Today we drove to Chesterfield to pick up the multi-gym that I’d bought on eBay (we’ll NEVER get that thing put back together, now that it’s in pieces!!!). Chesterfield has an interesting church with a crooked spire:
The tinternet has this to say:
“How did it happen? Legend tells of a powerful magician who persuaded a Bolsover blacksmith to shoe the Devil. The blacksmith, however drove a nail into the Devil’s foot. Howling with rage, the Devil took flight towards Chesterfield. Skimming over the Church, he lashed out in agony, caught the spire and twisted it out of shape. Then again, was it lightning? Or did Lucifer sit on the Church and spitefully let his massive weight crush its elegant spire? Local people of course have their own explanation. Rumour had it that a virgin was getting married at the church,and the spire, never having seen a virgin bride before, leaned over to have a closer look. Should the event ever happen again, the spire will think it commonplace and straighten up.
There are, of course, more mundane explanations.
Historians tell us of the dark year 1349 and the outbreak of the Black Death in Chesterfield – around the time that the spire was being built. Did too many skilled craftsmen fall to the Plague? Did the survivors use too much green timber in the spire?
Architects note the lack of cross-bracing in the 8 sides of the structure, and remind us of the weight of those lead tiles which cover the wooden spire – all 32 tons of them!
The rest of the damage is blamed on sun, rain, wind and, according to one expert, bell-ringing!”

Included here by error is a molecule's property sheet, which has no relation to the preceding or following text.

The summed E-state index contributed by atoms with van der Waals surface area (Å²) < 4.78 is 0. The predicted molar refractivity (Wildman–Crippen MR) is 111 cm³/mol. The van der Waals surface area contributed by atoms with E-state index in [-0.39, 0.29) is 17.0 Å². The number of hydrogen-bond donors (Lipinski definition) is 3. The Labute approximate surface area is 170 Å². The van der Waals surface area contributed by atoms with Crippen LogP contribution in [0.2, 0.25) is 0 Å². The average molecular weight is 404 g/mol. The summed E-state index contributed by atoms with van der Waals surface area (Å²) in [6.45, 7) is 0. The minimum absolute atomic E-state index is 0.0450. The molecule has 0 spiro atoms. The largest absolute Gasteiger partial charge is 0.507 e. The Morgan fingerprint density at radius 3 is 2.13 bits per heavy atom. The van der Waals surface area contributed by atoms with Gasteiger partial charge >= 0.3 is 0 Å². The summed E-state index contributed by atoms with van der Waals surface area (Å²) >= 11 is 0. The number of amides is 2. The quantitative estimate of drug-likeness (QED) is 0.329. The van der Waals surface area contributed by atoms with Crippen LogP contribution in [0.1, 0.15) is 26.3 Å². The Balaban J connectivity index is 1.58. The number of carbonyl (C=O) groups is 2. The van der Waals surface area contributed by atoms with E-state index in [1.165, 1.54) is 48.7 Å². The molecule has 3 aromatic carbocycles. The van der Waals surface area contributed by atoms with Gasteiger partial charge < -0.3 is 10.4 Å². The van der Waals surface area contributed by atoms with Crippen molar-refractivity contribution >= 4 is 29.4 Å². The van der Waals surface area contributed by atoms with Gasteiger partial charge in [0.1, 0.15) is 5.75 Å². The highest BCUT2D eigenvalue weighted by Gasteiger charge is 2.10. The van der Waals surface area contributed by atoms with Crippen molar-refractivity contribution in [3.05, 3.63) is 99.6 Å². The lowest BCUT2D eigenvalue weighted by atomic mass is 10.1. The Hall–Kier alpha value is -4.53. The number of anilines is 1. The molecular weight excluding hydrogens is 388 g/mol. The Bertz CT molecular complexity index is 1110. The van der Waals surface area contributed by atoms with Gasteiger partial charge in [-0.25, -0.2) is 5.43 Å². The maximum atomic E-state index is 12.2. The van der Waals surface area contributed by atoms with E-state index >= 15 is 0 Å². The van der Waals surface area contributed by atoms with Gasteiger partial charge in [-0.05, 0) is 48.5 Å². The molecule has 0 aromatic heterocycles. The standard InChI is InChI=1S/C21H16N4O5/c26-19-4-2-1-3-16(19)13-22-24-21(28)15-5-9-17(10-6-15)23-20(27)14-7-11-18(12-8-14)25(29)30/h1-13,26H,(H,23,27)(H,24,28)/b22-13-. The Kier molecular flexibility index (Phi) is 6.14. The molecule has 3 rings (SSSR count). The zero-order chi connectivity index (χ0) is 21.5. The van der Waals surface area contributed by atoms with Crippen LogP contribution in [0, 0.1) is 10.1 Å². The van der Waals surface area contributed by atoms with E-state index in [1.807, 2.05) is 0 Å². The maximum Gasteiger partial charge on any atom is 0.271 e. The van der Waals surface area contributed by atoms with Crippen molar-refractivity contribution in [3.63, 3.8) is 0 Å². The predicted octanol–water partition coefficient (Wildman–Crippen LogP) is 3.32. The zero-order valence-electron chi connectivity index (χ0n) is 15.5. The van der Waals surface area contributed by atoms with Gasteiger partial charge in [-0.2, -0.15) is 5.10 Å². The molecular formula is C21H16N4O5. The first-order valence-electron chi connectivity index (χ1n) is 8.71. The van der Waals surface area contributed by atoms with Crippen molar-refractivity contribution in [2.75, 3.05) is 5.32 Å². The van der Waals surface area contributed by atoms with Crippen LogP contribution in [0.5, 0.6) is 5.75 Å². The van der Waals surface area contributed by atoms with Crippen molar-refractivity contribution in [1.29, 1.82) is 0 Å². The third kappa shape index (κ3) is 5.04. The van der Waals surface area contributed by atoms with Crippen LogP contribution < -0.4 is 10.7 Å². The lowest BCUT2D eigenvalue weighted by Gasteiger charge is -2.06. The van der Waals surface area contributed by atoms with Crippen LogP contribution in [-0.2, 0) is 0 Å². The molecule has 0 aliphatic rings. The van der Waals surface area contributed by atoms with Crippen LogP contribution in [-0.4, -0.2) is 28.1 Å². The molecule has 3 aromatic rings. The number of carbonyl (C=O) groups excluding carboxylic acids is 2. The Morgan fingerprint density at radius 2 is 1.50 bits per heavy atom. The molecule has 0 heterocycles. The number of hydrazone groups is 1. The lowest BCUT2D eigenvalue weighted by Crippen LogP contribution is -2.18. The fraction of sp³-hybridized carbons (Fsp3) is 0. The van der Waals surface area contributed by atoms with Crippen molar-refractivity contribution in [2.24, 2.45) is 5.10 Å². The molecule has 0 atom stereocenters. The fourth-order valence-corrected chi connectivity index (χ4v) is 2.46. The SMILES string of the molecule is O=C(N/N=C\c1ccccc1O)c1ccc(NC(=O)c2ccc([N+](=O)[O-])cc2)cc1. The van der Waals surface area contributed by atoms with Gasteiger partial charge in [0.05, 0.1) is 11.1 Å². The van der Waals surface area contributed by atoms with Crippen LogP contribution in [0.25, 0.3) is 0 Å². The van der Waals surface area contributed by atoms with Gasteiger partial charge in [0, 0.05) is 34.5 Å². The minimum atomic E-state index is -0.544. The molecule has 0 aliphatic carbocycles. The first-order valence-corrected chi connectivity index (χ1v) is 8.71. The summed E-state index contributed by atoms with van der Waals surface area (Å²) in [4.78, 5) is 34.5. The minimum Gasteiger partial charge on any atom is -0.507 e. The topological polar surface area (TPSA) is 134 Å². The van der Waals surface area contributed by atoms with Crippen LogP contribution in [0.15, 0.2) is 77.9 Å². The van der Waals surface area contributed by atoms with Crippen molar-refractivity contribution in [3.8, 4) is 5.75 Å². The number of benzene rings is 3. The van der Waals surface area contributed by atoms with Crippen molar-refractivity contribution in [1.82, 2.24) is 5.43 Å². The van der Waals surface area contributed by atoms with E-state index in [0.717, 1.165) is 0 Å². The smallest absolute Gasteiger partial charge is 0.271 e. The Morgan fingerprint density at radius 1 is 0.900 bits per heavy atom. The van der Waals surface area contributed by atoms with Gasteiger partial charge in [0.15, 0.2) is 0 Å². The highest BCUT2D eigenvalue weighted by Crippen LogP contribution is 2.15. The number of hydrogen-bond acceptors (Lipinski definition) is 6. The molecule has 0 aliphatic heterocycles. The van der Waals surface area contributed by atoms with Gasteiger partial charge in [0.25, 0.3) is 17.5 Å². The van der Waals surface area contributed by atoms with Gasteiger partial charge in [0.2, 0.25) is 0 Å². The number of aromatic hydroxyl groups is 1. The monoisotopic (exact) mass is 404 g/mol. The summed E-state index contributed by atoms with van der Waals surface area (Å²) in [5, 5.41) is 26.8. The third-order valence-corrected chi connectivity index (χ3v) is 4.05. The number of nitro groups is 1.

On the way back, we noticed signs for a “Harvest Moon Fayre”, and had to stop. (Phil started moaning and groaning about hippies as soon as we saw the first set of dreadlocks.) It was interesting, although they needed many more stalls and activities to justify the amount they wanted at the gate. There were some amazing blacksmiths making quite delicate fireplace tools, etc. – including two women, which was interesting. There were craftsmen demonstrating how to weave straw and how to make wooden implements on a foot-turned lathe. The rest of the stalls were fairly ordinary local crafts or hippie tat. They needed more local foods stalls, and really needed a pagan element, which was why I wanted to go in in the first place, and which would have fitted in very well with the rest of the stalls. There were Morris dancers, which we missed (oh, darn) and a mummers’ parade, along with different groups of pranksters, including a small group of men dressed in black tights and bee costumes (had to be seen to be believed) who would sneak up behind people, look over their shoulders, and then all buzz off loudly in a group, making everyone jump. lol…made us jump, anyway.